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Health dept. encourages you to 'fight the bite'

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[May 21, 2012]  Mosquitoes, West Nile virus and other mosquito-related diseases are likely off to an early start due to the warm spring.

West Nile encephalitis is an infection of the brain caused by the West Nile virus, which is transmitted by mosquitoes. Mosquitoes also carry viruses that can transmit other forms of encephalitis, such as La Crosse and St. Louis.

During warm-weather months, it pays to be cautious. By following these steps, you can help prevent the spread of mosquitoes and the risk of being bitten or infected.

  • Avoid the outdoors when mosquitoes are most active, especially between dusk and dawn.

  • When outdoors, wear shoes, socks, long-sleeved pants and a long-sleeved shirt. Mosquitoes are attracted to dark colors, so light-colored clothing is preferred.

  • Apply insect repellent that includes DEET, picaridin or oil of lemon eucalyptus, and be sure to follow the label instructions. Contact a physician before using repellents on infants, and always follow the label instructions.

  • Eliminate ways for mosquitoes to gain entry into your home. Be sure screens that protect doors and windows are tight-fitting, free of tears and are in good repair.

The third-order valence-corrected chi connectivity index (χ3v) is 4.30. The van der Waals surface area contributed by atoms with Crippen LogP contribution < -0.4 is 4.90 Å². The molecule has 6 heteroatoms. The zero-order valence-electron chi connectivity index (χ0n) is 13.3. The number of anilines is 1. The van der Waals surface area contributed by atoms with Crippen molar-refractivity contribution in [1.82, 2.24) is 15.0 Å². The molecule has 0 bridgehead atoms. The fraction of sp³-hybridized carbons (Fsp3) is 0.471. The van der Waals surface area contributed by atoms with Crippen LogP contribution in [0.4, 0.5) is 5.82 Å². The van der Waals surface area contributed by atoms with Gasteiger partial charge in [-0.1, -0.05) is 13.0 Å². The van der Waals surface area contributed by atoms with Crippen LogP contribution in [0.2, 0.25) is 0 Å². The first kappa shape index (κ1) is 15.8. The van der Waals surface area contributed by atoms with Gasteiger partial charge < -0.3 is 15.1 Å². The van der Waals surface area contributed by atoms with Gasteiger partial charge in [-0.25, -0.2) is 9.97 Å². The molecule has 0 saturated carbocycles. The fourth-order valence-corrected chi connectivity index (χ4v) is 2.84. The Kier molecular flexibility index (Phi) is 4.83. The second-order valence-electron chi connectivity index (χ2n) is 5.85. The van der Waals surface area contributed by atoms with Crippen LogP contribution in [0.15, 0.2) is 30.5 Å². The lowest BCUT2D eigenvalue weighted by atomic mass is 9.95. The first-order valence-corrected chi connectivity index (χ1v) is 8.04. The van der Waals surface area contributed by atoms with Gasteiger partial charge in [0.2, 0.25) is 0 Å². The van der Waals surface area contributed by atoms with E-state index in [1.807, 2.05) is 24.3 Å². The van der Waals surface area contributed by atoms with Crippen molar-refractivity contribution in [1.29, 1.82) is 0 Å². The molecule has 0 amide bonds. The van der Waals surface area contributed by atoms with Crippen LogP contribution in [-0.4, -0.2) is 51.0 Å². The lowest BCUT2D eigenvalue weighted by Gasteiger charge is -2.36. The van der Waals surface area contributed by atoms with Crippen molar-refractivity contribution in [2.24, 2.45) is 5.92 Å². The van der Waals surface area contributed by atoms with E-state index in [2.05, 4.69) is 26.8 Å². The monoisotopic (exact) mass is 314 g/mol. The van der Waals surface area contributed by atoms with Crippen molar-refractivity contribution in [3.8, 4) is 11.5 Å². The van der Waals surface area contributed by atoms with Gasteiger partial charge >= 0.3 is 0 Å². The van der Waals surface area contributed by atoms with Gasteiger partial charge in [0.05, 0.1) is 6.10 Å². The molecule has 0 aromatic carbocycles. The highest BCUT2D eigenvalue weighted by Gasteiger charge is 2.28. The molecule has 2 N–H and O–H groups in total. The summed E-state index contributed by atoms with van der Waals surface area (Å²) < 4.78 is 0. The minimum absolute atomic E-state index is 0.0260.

• Eliminate all sources of standing water that can support mosquito breeding, such as flowerpots, clogged gutters, old tires, unused wading pools and other receptacles. Birdbath water should be replaced weekly.

  • To report public tire dump sites, abandoned pools, areas of standing water in roadside ditches, flooded yards or similar conditions that may produce mosquitoes, you can contact your local municipality or the Logan County Department of Public Health.

If you are bitten by a mosquito, there is no reason to be tested for West Nile virus, since illnesses related to mosquito bites are rare. However, if you develop symptoms such as high fever, confusion, muscle weakness or severe headaches, you should see your doctor.

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Starting today (Monday), the Logan County Department of Public Health will collect dead birds for laboratory testing to track West Nile virus activity. If you see a bird that has been dead less than 24 hours or appears to have died of natural causes, contact the health department to see if the bird qualifies for free testing.

In addition to collecting birds, during much of the summer the health department will trap and test mosquito pools for West Nile virus activity. This is made possible through additional grant funds from Illinois Department of Public Health.

If you have questions regarding prevention of mosquito-related diseases and would like more information, you can contact the Logan County Department of Public Health at 217-735-2317.


Information source: Illinois Department of Public Health

[Text from file received from the Logan County Department of Public Health]

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